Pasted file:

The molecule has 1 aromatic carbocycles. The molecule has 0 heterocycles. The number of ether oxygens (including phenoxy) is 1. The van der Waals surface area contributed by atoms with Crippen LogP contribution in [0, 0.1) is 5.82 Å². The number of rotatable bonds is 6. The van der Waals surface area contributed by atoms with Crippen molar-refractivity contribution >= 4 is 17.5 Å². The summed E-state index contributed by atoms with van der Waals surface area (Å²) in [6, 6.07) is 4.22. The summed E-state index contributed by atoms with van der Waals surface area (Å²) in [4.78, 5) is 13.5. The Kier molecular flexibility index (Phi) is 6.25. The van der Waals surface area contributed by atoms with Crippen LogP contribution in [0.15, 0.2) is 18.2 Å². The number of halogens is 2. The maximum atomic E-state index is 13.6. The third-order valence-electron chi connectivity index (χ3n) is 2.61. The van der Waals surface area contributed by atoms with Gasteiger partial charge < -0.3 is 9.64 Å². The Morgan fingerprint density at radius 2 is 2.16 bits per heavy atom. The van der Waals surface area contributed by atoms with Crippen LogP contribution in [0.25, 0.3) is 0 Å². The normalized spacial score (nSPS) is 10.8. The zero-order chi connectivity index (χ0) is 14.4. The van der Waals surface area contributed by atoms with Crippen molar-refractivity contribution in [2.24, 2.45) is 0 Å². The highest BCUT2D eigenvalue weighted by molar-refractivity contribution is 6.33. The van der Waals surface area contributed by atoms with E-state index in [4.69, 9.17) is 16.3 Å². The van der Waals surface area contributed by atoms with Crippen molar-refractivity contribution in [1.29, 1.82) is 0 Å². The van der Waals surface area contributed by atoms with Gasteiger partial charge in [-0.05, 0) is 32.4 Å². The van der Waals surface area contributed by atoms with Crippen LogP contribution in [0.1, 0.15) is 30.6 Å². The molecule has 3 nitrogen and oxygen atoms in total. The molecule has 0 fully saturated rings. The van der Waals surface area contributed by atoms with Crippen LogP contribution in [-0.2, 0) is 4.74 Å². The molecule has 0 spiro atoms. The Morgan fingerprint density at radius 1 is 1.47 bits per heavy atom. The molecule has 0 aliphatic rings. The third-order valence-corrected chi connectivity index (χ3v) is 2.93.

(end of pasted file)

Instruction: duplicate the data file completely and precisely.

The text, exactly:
The molecule has 1 aromatic carbocycles. The molecule has 0 heterocycles. The number of ether oxygens (including phenoxy) is 1. The van der Waals surface area contributed by atoms with Crippen LogP contribution in [0, 0.1) is 5.82 Å². The number of rotatable bonds is 6. The van der Waals surface area contributed by atoms with Crippen molar-refractivity contribution >= 4 is 17.5 Å². The summed E-state index contributed by atoms with van der Waals surface area (Å²) in [6, 6.07) is 4.22. The summed E-state index contributed by atoms with van der Waals surface area (Å²) in [4.78, 5) is 13.5. The Kier molecular flexibility index (Phi) is 6.25. The van der Waals surface area contributed by atoms with Crippen LogP contribution in [0.15, 0.2) is 18.2 Å². The number of halogens is 2. The maximum atomic E-state index is 13.6. The third-order valence-electron chi connectivity index (χ3n) is 2.61. The van der Waals surface area contributed by atoms with Gasteiger partial charge < -0.3 is 9.64 Å². The Morgan fingerprint density at radius 2 is 2.16 bits per heavy atom. The van der Waals surface area contributed by atoms with Crippen LogP contribution in [0.25, 0.3) is 0 Å². The normalized spacial score (nSPS) is 10.8. The zero-order chi connectivity index (χ0) is 14.4. The van der Waals surface area contributed by atoms with Crippen molar-refractivity contribution in [2.24, 2.45) is 0 Å². The highest BCUT2D eigenvalue weighted by molar-refractivity contribution is 6.33. The van der Waals surface area contributed by atoms with E-state index in [4.69, 9.17) is 16.3 Å². The van der Waals surface area contributed by atoms with Crippen molar-refractivity contribution in [1.29, 1.82) is 0 Å². The van der Waals surface area contributed by atoms with Gasteiger partial charge in [-0.05, 0) is 32.4 Å². The van der Waals surface area contributed by atoms with Crippen LogP contribution in [0.1, 0.15) is 30.6 Å². The molecule has 3 nitrogen and oxygen atoms in total. The molecule has 0 fully saturated rings. The van der Waals surface area contributed by atoms with Crippen LogP contribution in [-0.2, 0) is 4.74 Å². The molecule has 0 spiro atoms. The Morgan fingerprint density at radius 1 is 1.47 bits per heavy atom. The molecule has 0 aliphatic rings. The third-order valence-corrected chi connectivity index (χ3v) is 2.93.